People are being denied their entitlement to continuing healthcare, as a result of the ongoing backlog in cases arising from last year’s six-month suspension of assessments, experts have warned
The pressure to clear backlogs is leading to unfair decisions and some areas are using localised discharge forms, instead of the national CHC checklist, in a way that is wrongly screening people out of consideration for CHC funding, a specialist lawyer and a CHC consultant have said.
The data also shows the total number of people receiving CHC and NHS-funded nursing care is starting to recover after a big drop in April to June 2020, but is not back up to pre-pandemic levels. In January to March 2020, 54,102 people were eligible for CHC, with 49,932 eligible in the latest quarter, up from 46,760 in July to September last year.
Dan Harbour, managing director of CHC advice organisation Beacon, said that while clinical commissioning groups officially recommenced assessments in September, it had been a “gradual re-start” depending on the ability of local teams to bring back and retrain deployed staff.
“The backlog is considerable so it is no surprise that it has not yet been cleared; this will take some months more and we are likely to see a lot of regional variation.
“Although there has not been a further closure of CHC services, we know that a number of London CCGs stopped assessments again in Jan/Feb,” Harbour said.
Furthermore, he said the overwhelming majority of assessments Beacon had seen since they resumed were for people who received Covid-19 or discharge funding for their post-discharge care during the pandemic.
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“This means there will be plenty of people in the community paying for their own care whose assessment has been delayed for months, hence the growth in delays of over 26 weeks.
“I wouldn’t expect eligibility rates to return to pre-Covid levels until the end of this year realistically,” he said.
Acting contrary to CHC regulations
Harbour also raised concerns about the way in which assessments were being carried out.
“It is a very mixed picture nationally with some good practice and some very poor assessments paying scant regard to national procedures.
“We are also very concerned about the plethora of localised discharge forms which some areas are using instead of CHC checklists to screen people out of consideration for CHC funding. We believe this to be unlawful but it is on the rise,” Harbour said.
CHC regulations state that the only screening tool that can be used is the national checklist tool, published under the CHC national framework.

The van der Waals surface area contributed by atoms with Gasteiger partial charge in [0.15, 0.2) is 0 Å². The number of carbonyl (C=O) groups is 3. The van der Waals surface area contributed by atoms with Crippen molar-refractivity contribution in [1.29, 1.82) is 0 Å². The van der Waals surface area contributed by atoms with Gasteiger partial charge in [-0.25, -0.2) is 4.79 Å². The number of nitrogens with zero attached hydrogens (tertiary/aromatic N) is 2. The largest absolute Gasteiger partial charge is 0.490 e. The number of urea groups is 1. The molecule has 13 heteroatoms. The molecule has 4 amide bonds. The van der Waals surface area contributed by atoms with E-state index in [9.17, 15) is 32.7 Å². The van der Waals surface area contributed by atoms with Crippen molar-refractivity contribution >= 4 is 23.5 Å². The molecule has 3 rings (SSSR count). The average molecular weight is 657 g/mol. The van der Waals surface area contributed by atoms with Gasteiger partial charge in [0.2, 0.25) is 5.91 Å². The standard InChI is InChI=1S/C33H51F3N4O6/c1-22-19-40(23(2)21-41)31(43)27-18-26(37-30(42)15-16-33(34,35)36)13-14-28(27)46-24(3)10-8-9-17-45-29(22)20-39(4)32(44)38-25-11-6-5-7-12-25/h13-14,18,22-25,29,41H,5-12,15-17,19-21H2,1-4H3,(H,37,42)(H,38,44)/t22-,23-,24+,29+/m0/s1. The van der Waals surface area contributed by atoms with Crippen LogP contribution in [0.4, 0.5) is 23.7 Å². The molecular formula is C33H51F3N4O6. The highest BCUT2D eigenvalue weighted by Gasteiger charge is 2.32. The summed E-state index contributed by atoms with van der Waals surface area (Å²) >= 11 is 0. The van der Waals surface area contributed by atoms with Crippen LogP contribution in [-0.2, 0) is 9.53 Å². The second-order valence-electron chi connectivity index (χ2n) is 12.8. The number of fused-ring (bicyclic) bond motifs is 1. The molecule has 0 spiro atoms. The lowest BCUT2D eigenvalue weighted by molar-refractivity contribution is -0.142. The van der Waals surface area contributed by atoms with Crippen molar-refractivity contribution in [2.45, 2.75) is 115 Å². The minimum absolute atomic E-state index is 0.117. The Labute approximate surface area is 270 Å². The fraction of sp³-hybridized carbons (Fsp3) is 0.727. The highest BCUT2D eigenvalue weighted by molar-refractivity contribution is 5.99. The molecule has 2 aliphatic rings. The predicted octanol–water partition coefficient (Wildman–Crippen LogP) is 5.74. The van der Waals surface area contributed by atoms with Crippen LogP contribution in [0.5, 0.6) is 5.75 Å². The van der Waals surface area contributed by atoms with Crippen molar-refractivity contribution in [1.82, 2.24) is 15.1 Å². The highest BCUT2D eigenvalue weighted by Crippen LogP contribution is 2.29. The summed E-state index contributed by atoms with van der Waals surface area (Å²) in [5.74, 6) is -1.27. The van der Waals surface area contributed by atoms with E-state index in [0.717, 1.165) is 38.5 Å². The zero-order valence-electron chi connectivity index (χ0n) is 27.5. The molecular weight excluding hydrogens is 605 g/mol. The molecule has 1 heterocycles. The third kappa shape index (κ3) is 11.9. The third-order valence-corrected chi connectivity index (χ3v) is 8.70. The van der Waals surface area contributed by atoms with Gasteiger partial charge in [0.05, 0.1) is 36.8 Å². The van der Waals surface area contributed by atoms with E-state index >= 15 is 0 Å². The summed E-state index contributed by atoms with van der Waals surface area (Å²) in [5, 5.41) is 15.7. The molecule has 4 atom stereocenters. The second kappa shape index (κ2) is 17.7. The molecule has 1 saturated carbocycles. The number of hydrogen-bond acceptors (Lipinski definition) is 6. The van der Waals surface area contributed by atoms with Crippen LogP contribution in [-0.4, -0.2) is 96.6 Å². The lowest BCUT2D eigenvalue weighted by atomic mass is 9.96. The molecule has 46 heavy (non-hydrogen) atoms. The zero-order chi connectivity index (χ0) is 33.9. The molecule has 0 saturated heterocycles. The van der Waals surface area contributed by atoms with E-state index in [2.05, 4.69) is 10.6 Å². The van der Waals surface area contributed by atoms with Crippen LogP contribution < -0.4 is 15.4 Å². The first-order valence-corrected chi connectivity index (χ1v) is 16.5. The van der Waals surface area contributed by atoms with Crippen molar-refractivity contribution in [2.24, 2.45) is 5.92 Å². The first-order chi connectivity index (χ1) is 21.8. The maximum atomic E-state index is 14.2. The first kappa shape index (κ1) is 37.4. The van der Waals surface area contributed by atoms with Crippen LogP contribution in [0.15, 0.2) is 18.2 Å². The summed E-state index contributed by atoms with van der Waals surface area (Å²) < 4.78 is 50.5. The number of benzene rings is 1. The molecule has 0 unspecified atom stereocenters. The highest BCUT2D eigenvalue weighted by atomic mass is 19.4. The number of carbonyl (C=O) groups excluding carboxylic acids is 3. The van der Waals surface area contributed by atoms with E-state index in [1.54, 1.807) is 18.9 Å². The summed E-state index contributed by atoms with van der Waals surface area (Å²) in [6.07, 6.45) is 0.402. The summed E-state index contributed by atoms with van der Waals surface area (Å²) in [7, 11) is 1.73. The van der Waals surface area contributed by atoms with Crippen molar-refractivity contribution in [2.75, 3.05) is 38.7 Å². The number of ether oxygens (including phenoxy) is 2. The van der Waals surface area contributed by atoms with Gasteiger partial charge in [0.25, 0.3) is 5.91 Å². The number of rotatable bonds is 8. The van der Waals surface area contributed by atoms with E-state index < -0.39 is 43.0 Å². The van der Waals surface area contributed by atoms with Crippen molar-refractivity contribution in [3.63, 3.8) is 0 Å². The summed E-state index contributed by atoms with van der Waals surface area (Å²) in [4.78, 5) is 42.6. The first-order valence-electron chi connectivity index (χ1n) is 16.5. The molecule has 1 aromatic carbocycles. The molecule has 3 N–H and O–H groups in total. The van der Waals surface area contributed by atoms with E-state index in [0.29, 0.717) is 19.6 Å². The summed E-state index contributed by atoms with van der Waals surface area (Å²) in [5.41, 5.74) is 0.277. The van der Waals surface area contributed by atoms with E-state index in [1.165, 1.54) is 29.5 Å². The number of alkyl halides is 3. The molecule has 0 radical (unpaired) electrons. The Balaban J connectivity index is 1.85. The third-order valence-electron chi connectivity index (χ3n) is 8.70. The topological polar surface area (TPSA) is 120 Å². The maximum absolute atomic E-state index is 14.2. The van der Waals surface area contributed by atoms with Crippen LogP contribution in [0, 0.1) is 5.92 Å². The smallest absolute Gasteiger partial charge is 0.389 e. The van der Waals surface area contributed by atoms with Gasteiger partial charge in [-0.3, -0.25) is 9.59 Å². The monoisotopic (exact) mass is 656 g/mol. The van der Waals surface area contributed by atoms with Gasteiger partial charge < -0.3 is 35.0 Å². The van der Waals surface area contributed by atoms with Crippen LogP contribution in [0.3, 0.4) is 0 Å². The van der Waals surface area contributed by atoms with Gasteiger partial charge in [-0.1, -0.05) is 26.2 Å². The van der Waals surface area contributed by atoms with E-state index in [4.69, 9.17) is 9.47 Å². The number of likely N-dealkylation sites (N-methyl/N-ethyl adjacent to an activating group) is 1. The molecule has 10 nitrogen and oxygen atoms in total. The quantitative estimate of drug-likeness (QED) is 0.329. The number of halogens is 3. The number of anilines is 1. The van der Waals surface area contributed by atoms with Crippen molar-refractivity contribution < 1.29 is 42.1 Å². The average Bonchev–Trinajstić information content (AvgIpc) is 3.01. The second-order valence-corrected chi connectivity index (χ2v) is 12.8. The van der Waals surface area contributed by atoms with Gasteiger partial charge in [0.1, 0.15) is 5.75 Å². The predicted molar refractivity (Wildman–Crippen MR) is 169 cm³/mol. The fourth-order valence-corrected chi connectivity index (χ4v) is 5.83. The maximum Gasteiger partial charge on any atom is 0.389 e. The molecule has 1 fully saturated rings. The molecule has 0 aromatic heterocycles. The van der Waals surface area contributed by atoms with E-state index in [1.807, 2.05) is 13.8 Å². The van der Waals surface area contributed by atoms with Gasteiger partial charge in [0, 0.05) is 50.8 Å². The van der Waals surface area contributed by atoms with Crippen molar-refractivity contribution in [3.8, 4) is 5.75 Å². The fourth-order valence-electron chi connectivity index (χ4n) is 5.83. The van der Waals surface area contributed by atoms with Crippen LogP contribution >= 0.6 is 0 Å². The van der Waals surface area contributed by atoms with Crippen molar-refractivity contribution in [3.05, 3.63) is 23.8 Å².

“We are seeing a whole range of new forms from around the country developed by local area teams, which require the assessor to go into detail about the individual’s care needs and in some cases clearly apply a higher criteria than is found in the checklist itself.”
This means people are being screened out of the CHC assessment process by a form that is not approved nationally and actually raises the bar higher than the checklist threshold, he added.
“That means unauthorised one-person assessments are determining whether people have a primary health need, without the right paperwork, no multidisciplinary team, no input from the individual’s representatives and no accountability.”
Lisa Morgan, a partner at law firm Hugh James who specialises in CHC, said the pressure on clearing backlogs was leading to unfair decisions.
“We have seen an increase in the number of people approaching us who have recently had assessments, which have removed NHS funding, I fear the pressure on clearing the backlogs has lead to unfair decisions.
“This is forcing families to embark through the onerous appeal process during this difficult time, which will eventually lead to the NHS paying redress in the form of the care home fees paid plus interest,” Morgan said.
Lou Patten, chief executive of NHS Clinical Commissioners, the membership organisation for clinical commissioning groups, said since assessments restarted in September, CCG CHC teams had worked incredibly hard to address the backlog.
“In order to reduce the number of people in care homes and minimise the risk of Covid infection, CHC teams are having to use a variety of methods to undertake these assessments, including conference calls or video calls.
“CHC assessments should involve the patient and their families, where appropriate, as well as health and care professionals, and I would urge CHC assessors to ensure this happens in their areas.”